Björn Menze: “It allows me to freely choose my field” Photo: Andreas Heddergott / TUM
“My position is part of the Rudolf Mößbauer Tenure Track Professorship programme of the TUM Institute for Advanced Study,” explained Björn Menze, Assistant Professor since 2013. “It allows me to freely choose my field of research, which is ideal for my type of interdisciplinary work.” Menze develops algorithms to analyse biomedical images with a focus on applications in clinical neuroimaging and the modelling of tumour growth. “With its concentrated expertise in biomedical and medical research as well as in computer science, TUM is the perfect place for me.” The scientist moved to TUM from ETH Zürich, Switzerland, where he held the position of senior researcher and lecturer.
Franz Hagn: “Tenure is good for both sides” Photo: Andreas Heddergott / TUM
“The tenure option is very motivating and a good thing for both sides,” commented Franz Hagn, a newly appointed Rudolf Mößbauer Tenure Track Assistant Professor. The specialist in NMR-based structural biology is currently setting up his lab of Structural Membrane Biochemistry at TUM’s Department of Chemistry. He moved to Munich from Harvard Medical School in Boston, USA, where he had worked as a Postdoctoral Associate. “Additional grants for tenure track appointees to hire more co-workers and to purchase equipment would be beneficial,” Hagn suggested. “Currently, ERC grants offer the best funding opportunity for this career stage but these grants are harder to get every year.”
“Only by offering career prospects like these will Europe be able to survive the tough global competition it is facing. Given the reputational advantage that many Anglo-American universities have over us and the massive scale of investment pouring into Asian universities, this is vital to the future of the European science system,” said TUM President Wolfgang A. Herrmann. So far, 31 Assistant Professors of 13 nationalities with an average age of 35 have been appointed. The majority of them come directly from renowned institutions abroad. Recently, the Max Planck Society and TUM launched a joint career programme. The two institutions are recruiting outstanding young researchers with international experience to head Max Planck Research Groups and take up Assistant Professorships simultaneously. Subject to positive evaluation, after six years they will move up to a permanent post as Associate Professor at TUM.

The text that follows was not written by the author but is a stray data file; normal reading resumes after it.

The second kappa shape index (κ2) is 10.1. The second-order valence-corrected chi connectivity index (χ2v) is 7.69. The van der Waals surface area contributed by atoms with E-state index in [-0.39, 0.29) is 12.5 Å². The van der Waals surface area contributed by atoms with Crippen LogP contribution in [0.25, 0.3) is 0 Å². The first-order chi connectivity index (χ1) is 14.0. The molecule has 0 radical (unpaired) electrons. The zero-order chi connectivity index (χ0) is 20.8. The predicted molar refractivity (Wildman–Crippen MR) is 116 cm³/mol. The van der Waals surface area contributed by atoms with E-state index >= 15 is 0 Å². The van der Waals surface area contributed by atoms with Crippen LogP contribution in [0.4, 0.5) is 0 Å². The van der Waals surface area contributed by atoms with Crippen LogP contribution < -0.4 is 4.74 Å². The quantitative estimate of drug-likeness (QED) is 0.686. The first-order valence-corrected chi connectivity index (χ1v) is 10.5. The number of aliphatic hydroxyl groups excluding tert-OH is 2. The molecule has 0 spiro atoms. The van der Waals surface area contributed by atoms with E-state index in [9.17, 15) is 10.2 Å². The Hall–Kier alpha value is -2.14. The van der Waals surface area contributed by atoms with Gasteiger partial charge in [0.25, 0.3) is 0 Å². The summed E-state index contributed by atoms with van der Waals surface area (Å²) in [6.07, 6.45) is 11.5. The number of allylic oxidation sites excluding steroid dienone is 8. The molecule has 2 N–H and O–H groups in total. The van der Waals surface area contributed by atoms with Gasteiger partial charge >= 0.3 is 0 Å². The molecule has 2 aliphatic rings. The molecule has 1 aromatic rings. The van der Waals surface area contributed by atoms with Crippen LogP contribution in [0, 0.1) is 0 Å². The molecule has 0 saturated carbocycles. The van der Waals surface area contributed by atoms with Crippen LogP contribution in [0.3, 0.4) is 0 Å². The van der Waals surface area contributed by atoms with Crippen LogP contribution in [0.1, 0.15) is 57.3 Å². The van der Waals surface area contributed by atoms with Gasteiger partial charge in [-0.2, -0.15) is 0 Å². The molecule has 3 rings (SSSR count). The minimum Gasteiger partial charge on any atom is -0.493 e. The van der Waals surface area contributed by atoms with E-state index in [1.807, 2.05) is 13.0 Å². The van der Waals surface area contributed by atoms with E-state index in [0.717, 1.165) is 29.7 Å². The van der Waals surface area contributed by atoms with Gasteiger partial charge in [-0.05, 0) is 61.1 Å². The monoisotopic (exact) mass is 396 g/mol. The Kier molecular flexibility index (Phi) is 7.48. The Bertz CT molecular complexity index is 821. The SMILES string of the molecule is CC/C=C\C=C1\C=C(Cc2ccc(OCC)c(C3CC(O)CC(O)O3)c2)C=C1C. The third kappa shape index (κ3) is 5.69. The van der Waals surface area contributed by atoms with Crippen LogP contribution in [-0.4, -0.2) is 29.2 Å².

Sanna Lehtonen: “Tenure track means more stability for my research group” Photo: Päivi Lehtinen/University of Helsinki
Sanna Lehtonen, a tenure track Assistant Professor with the Department of Pathology at the Finnish University of Helsinki, is investigating the pathophysiological mechanisms involved in the early stages of diabetic nephropathy. “Tenure track means more stability for my research group and security for my career. I had a five-year Academy Research Fellow position, which ended this year. Without the tenure track position or some other position at the University of Helsinki, I could not have continued my work here, though I still do have research money for my group members,” reported the recipient of an ERC Starting Grant. Lehtonen said she would appreciate more proactive mentoring by the university, which would improve the chances to succeed even more.
Vincent Cerullo: “I can give the university something in return” Photo: private
“Tenure track gives me enough time to make a substantial contribution to the university’s research and teaching, to give the university something in return,” commented Vincenzo Cerullo, tenure track Assistant Professor with the Centre for Drug Research at the University of Helsinki. The scientist is developing novel oncolytic viruses, which can induce tumour-specific immunity. He advocates more initial funding for Principal Investigators to ensure better productivity from the start.